The average daily information dumped on a social network user is 54,000 words, equivalent to the length of the average novel. That textual content is only 63 percent of the information dumped on every social network user on a daily basis.

Information overload is real, and it is a problem to health and productivity when abused. Anyone can simply look up for information on the amount of information published online daily, but we highly unlikely come across a research on the amount of daily information dumped on every user.

LikeHack, a social newsfeed reader, managed to do just that. With data from 3 million social accounts, LikeHack was able to monitor the average daily information dumped on each social network user. However, the website left off people who have severely anomalous characteristics from the data gathering process. For example, it excluded Twitter users and accounts subscribed to thousands of people because they obviously cannot keep up and read all the tweets.

The users included in the study consisted of people who work in Internet companies or own an online business, along with their friends. LikeHack fetched data for 12 hours to get a good measurement on the average amount of information received by a social network user. The study took into account the average length of articles and blogs at 300 words, and the average length of YouTube videos at 4 minutes and 12 seconds. This does not mean people spend the good part of 12 hours reading articles or watching videos. LikeHack said it shows the amount of daily information dumped on each user. In addition, social network users filter the information they receive to avoid spending too much energy going through all of the articles, photos, and videos.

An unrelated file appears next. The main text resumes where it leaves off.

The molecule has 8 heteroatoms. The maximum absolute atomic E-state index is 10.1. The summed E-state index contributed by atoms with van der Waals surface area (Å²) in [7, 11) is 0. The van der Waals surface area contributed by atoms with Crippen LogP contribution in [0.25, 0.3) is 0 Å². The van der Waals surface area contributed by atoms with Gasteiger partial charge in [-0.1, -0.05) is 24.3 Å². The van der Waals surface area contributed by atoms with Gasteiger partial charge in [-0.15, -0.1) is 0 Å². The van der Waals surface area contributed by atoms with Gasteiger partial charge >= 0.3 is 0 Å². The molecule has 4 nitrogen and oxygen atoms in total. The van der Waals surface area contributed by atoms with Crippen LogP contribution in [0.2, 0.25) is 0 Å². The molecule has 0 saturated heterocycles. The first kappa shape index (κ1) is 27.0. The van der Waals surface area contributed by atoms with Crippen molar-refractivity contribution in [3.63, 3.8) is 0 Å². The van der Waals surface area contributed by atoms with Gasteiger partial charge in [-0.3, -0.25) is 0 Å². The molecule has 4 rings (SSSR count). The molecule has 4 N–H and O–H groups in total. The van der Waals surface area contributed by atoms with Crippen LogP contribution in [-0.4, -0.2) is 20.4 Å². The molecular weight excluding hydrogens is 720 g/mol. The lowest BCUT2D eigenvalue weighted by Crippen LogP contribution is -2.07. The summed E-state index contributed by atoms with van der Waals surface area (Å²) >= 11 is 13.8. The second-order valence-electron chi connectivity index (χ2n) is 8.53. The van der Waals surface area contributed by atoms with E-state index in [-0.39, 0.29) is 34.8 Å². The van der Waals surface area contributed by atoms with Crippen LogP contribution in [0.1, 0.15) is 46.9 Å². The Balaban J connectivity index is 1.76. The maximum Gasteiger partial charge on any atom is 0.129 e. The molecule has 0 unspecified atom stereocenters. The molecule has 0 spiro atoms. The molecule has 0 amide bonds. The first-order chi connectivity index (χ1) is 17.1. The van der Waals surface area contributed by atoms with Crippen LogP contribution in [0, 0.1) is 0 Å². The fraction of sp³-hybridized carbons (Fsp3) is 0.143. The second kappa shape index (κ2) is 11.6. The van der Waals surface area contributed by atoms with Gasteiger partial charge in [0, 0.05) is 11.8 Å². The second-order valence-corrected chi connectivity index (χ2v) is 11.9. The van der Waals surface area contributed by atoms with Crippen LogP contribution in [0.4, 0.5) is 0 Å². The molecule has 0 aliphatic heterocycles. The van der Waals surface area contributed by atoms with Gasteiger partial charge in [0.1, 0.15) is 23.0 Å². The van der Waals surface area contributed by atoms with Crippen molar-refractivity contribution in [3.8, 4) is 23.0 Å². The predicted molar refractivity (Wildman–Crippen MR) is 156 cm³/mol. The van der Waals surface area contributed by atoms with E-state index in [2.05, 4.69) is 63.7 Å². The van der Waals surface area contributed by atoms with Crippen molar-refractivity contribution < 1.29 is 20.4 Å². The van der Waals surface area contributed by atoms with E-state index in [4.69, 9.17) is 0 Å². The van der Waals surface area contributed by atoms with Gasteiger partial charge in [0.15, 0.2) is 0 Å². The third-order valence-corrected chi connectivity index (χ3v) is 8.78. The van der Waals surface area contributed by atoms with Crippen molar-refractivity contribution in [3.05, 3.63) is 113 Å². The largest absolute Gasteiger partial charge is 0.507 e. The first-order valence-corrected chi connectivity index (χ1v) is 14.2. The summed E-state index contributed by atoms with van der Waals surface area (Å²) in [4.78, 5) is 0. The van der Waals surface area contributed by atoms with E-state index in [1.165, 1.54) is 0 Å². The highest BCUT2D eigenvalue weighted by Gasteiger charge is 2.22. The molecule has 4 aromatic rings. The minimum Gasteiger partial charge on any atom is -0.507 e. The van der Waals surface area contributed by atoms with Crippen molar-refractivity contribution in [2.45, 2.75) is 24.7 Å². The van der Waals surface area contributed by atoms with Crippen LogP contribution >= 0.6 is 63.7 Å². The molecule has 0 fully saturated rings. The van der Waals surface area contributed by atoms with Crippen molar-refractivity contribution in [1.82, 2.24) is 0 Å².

Stalling on the Internet typically is linked to rich multimedia content, such as YouTube videos. As a result, reading articles gives us the impression of a productive activity. However, that is the heart of stalling or procrastination. Most social network users believe they are doing something worthwhile, but in reality, they get sidetracked or distracted from their original tasks. LikeHack said social network users tend to read and get too immersed on irrelevant information than what is necessary.

According to the study, nearly half of the user accounts received less than a hundred pieces of daily content. LikeHack said these are inactive accounts or people who disregard most social media content and talk only to a thin circle of friends. In addition, there are people who receive newsfeeds with thousands of pieces of content every day. LikeHack said they seem to only read the news, nothing more.

Here are the results of the study:

information overload from social media